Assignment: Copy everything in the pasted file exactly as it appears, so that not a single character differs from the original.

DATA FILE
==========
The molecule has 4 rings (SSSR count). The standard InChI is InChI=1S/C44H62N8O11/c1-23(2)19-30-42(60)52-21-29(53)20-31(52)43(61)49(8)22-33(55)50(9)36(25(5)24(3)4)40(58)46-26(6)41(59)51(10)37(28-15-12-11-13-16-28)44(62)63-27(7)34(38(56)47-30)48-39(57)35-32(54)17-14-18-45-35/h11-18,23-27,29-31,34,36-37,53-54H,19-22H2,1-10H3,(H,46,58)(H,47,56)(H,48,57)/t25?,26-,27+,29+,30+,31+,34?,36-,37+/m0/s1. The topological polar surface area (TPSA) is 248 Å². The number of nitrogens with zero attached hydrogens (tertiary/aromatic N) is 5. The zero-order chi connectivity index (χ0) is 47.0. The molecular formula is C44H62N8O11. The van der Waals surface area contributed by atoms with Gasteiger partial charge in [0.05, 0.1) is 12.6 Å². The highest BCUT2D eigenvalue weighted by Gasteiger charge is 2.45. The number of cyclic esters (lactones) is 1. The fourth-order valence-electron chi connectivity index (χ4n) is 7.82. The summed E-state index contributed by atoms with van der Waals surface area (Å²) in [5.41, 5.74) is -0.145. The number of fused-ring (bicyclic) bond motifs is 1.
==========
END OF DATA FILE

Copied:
The molecule has 4 rings (SSSR count). The standard InChI is InChI=1S/C44H62N8O11/c1-23(2)19-30-42(60)52-21-29(53)20-31(52)43(61)49(8)22-33(55)50(9)36(25(5)24(3)4)40(58)46-26(6)41(59)51(10)37(28-15-12-11-13-16-28)44(62)63-27(7)34(38(56)47-30)48-39(57)35-32(54)17-14-18-45-35/h11-18,23-27,29-31,34,36-37,53-54H,19-22H2,1-10H3,(H,46,58)(H,47,56)(H,48,57)/t25?,26-,27+,29+,30+,31+,34?,36-,37+/m0/s1. The topological polar surface area (TPSA) is 248 Å². The number of nitrogens with zero attached hydrogens (tertiary/aromatic N) is 5. The zero-order chi connectivity index (χ0) is 47.0. The molecular formula is C44H62N8O11. The van der Waals surface area contributed by atoms with Gasteiger partial charge in [0.05, 0.1) is 12.6 Å². The highest BCUT2D eigenvalue weighted by Gasteiger charge is 2.45. The number of cyclic esters (lactones) is 1. The fourth-order valence-electron chi connectivity index (χ4n) is 7.82. The summed E-state index contributed by atoms with van der Waals surface area (Å²) in [5.41, 5.74) is -0.145. The number of fused-ring (bicyclic) bond motifs is 1.